Nicola Sharp of financial crime specialists Rahman Ravelli summarises the situation.
Barclays Bank is being investigated by the Financial Conduct Authority (FCA) for suspected failings in its compliance and anti-money laundering (AML) systems.
The UK regulator requested an independent review of Barclays' internal systems under Section 166 of the Financial Services and Market Act 2000. This involves asking an independent firm of experts to review and report on Barclays' systems and provide recommendations to improve practices in line with AML regulations.
The Financial Times reported that there had been a number of incidents where the bank had failed to conduct thorough know your customer (KYC) and AML checks. Although the incidents are said to be minor, the FCA is concerned about the collective number of failings by the bank. These checks are not only a legal requirement but are also fundamental to tackling financial crime and the movement of illicit funds.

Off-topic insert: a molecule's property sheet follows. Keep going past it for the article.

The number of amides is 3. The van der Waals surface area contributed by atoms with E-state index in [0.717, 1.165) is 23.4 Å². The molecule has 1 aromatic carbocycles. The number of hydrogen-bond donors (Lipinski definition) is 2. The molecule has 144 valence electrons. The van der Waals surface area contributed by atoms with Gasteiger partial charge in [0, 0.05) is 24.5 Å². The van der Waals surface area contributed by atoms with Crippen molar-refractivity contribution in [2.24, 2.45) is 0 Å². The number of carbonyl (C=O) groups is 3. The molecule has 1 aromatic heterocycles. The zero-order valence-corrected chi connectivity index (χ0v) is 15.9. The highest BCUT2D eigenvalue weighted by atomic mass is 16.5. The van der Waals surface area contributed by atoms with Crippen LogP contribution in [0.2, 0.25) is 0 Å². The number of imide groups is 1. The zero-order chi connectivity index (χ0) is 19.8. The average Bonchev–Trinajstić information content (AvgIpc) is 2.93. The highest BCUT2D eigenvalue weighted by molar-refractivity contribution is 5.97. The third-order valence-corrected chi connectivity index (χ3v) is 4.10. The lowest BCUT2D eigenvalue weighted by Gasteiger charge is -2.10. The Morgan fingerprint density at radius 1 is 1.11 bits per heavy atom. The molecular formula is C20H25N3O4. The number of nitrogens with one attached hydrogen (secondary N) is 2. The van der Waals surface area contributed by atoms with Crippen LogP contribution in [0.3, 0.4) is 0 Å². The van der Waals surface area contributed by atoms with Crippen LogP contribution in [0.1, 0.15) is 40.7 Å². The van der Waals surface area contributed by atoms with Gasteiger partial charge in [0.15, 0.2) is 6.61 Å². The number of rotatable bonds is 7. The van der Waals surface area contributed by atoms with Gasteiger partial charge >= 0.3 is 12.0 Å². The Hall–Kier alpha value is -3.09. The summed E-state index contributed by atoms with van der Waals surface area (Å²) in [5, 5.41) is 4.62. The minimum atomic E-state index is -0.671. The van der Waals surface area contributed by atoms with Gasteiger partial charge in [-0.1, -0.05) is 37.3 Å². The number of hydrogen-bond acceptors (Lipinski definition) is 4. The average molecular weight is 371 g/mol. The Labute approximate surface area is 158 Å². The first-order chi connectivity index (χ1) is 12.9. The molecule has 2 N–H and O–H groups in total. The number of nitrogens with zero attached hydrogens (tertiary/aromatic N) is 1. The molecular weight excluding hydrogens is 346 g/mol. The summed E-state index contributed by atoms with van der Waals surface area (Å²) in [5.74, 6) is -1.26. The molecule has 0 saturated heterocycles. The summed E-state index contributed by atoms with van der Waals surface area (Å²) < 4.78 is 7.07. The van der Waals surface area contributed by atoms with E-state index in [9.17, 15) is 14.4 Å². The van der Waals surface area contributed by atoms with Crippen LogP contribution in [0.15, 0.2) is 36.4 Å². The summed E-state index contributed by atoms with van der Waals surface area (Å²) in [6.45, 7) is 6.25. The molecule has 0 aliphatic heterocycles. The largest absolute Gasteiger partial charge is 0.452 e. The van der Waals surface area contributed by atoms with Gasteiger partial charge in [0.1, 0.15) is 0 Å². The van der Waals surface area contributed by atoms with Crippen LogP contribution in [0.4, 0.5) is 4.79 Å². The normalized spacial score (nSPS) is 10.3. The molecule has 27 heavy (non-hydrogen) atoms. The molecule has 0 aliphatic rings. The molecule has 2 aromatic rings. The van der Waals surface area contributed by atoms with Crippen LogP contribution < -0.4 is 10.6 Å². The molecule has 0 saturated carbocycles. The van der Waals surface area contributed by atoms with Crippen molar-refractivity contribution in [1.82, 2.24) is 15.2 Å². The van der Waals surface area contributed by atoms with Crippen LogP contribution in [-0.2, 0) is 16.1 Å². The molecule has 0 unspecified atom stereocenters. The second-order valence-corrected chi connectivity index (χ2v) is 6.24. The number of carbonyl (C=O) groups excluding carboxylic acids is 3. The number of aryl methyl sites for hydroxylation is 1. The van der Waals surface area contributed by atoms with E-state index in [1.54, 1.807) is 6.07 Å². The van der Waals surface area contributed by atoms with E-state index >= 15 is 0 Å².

While the current FCA review is being conducted by its supervisory arm, any failure by Barclays to show improvements in its AML and compliance systems could lead to the FCA taking enforcement action.
The FCA is trying to do all it can crack down on regulatory failings in the UK. Under the Money Laundering Regulations, institutions must have systems in place to stop suspected money laundering. In December 2021, NatWest was fined £265 million after it pleaded guilty to three counts of failing to properly monitor £365 million deposited into the account of a Bradford jeweller, Fowler Oldfield.
The FCA had alleged that NatWest committed offences under the Money Laundering Regulations 2007 by failing to adequately monitor customer accounts between the period of 2011 to 2016.
The content of this article is intended to provide a general guide to the subject matter. Specialist advice should be sought about your specific circumstances.